Reversing muscle loss


DEAR DR. DONOHUE: Can I reverse sarcopenia, or just slow it down? I read your recommendations. What I would like to know is what can I do for my thighs? How often should I do it? And I’d like something for my stomach. — J.H.

ANSWER: For readers: Sarcopenia is muscle shrinkage that comes with age. Weightlifting stops the wasting away of muscles and builds them up. Older people are not going to develop the same muscle size that a 20-year-old can, but they can see a marked improvement in their strength and an increase in muscle size through weightlifting.

For your specific thigh problem, the squat is a good exercise. From the standing position, you bend your knees until your thighs are parallel to the ground. You don’t have to touch your heels with your buttocks. Lower yourself only to the position I mentioned. Farther than that can hurt the knees. Start out doing the exercise with no additional weight. Your body weight is enough at first. As you gain experience and strength, you can use additional weight, either a barbell supported behind your neck and on your shoulders or you can hold on to weights. When you start using weights, exercise three times a week with a full day’s rest between exercise sessions.

For your abdomen, the bicycle maneuver is one of the best exercises. Lie on the floor and raise your legs straight up. Then bend the knees to a right angle so your lower legs are parallel to the floor. Now start pedaling as though you were riding a bike.

Readers interested in starting an exercise program can obtain the booklet on exercise by writing to: Dr. Donohue — No. 1301, Box 536475, Orlando, FL 32853-6475. Enclose a check or money order (no cash) for $4.75 U.S./$6 Can. with the recipient’s printed name and address. Please allow four weeks for delivery.

DEAR DR. DONOHUE: Some time ago, you wrote about an exercise that could be done to strengthen abdominal muscles. You mentioned that there was another exercise, but it requires doing it at a gym. You did not describe that exercise. Would you do so for those of us who go to a gym on a regular basis? — C.N.

ANSWER: Gyms have all sorts of abdominal exercise equipment for their members. The one I was thinking of is the “captain’s chair,” the structure that you hoist yourself onto by resting your body weight on your forearms. The exercise then involves drawing your knees to your chest. You can do the same exercise hanging from a cross pole, but it’s much more tiring in that position.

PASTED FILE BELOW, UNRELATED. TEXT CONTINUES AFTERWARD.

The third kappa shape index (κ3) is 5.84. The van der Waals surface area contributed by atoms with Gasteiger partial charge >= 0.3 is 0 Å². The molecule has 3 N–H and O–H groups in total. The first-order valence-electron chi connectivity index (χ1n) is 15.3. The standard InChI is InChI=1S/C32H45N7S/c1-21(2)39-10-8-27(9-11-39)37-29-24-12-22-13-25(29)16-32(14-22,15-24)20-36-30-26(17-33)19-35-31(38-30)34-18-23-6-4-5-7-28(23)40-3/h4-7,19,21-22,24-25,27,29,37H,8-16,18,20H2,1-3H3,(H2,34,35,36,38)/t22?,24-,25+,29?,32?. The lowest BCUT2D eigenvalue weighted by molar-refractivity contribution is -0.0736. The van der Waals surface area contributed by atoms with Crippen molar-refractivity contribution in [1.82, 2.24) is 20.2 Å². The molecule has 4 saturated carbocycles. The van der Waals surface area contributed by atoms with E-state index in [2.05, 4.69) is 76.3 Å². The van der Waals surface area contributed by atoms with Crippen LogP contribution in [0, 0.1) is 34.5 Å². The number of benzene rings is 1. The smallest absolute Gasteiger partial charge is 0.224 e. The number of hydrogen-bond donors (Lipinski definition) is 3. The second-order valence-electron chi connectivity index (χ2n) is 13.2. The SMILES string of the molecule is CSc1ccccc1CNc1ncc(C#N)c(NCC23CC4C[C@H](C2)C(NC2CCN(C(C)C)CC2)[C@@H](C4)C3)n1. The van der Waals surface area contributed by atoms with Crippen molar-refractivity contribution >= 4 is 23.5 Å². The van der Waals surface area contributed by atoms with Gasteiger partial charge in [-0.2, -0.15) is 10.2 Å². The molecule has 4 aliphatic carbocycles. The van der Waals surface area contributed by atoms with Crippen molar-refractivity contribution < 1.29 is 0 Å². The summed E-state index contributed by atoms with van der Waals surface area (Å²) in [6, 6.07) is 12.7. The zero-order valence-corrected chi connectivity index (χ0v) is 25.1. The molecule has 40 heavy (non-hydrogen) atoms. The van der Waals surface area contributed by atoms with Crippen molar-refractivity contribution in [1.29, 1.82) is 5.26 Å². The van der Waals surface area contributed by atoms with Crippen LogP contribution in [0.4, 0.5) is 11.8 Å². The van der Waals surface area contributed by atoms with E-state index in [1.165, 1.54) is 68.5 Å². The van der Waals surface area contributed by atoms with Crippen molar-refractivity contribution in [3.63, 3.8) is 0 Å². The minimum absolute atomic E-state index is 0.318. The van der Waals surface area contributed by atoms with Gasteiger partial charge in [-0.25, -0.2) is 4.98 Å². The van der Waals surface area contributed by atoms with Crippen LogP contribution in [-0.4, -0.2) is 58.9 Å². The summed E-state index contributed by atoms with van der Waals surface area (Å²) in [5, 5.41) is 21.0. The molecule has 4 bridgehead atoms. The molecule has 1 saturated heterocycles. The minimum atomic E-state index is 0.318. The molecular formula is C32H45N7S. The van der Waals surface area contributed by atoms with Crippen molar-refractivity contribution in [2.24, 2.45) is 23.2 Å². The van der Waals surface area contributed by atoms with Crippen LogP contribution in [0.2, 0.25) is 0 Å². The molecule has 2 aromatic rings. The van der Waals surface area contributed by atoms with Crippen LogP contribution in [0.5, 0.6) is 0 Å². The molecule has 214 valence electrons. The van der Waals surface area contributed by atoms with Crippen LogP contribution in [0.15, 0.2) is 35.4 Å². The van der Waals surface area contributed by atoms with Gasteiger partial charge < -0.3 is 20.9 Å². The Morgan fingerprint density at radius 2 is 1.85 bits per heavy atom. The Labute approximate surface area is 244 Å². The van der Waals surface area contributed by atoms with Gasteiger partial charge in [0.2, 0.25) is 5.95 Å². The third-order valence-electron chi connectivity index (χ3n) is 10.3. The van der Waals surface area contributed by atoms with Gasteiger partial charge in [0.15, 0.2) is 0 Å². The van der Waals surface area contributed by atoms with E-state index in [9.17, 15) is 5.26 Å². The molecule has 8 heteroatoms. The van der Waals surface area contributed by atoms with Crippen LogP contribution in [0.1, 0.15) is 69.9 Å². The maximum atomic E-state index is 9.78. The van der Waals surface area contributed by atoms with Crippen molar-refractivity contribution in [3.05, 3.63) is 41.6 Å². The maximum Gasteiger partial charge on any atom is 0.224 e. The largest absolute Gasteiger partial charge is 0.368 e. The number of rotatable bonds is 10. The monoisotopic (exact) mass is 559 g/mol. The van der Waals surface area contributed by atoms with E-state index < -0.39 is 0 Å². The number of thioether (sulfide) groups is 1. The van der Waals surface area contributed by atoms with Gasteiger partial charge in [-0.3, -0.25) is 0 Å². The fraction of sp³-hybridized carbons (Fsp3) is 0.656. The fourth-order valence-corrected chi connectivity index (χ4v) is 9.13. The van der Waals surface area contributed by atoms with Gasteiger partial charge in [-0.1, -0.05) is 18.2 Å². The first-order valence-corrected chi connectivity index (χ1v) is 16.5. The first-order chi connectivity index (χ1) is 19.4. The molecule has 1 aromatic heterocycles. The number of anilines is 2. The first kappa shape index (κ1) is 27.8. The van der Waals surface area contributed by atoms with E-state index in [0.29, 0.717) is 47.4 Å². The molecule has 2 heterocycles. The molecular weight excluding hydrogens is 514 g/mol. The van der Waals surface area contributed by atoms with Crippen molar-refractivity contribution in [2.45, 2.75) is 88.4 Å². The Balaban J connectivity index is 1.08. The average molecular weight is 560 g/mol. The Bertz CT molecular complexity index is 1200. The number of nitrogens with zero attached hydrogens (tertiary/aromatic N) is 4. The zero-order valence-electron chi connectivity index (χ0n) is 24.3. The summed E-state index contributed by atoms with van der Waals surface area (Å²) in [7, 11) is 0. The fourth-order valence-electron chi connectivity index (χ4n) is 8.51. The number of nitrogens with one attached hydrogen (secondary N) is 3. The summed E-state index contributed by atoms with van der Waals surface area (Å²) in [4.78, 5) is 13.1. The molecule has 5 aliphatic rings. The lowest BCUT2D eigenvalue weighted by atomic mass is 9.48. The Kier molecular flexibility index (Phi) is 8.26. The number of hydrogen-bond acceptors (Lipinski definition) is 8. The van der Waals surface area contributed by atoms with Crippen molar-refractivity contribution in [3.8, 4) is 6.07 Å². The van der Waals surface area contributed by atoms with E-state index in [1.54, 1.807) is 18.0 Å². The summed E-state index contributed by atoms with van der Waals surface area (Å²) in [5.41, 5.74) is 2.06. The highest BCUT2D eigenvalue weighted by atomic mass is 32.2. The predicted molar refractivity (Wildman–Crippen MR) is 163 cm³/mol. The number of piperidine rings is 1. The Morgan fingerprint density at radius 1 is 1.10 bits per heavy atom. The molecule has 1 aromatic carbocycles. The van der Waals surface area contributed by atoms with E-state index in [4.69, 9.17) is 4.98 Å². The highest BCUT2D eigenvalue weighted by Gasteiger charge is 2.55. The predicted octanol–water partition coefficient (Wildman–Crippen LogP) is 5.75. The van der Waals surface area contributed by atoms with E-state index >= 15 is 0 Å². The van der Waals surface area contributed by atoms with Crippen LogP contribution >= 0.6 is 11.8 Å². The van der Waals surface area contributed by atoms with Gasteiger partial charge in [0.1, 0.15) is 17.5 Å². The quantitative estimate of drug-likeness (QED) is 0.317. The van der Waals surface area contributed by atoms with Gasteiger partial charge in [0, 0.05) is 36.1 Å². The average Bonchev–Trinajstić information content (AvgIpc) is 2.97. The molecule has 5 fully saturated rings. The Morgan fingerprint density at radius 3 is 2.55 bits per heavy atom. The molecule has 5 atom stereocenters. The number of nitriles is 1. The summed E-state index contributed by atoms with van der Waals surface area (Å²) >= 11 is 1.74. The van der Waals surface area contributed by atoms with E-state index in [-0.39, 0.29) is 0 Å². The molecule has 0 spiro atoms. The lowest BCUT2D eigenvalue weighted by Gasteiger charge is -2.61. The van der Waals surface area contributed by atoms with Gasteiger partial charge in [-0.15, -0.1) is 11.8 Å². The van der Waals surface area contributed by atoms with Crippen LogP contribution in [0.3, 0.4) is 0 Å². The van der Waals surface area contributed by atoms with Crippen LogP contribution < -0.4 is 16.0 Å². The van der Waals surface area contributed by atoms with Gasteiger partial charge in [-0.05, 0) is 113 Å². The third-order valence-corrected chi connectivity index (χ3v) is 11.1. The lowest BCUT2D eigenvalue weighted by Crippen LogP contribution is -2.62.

DEAR DR. DONOHUE: When you and others tell people to walk for exercise, exactly what does that mean in terms of speed? — L.M.

ANSWER: The ideal walking speed is 3 to 3.5 miles an hour or 1 mile in 17 to 20 minutes. If that’s too fast a pace for you, walk at a speed you can maintain for at least 10 minutes. Every week try to increase the tempo and the time spent walking. The ultimate goal is to walk for 30 minutes every day of the week — if possible.

DEAR DR. DONOHUE: Have you heard anything about drinking milk to increase muscle strength and size without adding any fat to your body? How much milk are you supposed to drink? — D.M.

ANSWER: I believe you’re referring to information that appeared in the journal Medicine and Science in Sports and Exercise. The subjects were young women who were put on a weightlifting program. Half the women drank two 8-ounce glasses of nonfat milk right after they finished exercise and again in one hour. Compared with their classmates who didn’t drink milk, the milk drinkers gained no weight but they did increase their muscle mass. In other words, they grew muscles, while they reduced body fat. If you try this, let me know the results.

Dr. Donohue regrets that he is unable to answer individual letters, but he will incorporate them in his column whenever possible. Readers may write him or request an order form of available health newsletters at P.O. Box 536475, Orlando, FL 32853-6475. Readers may also order health newsletters from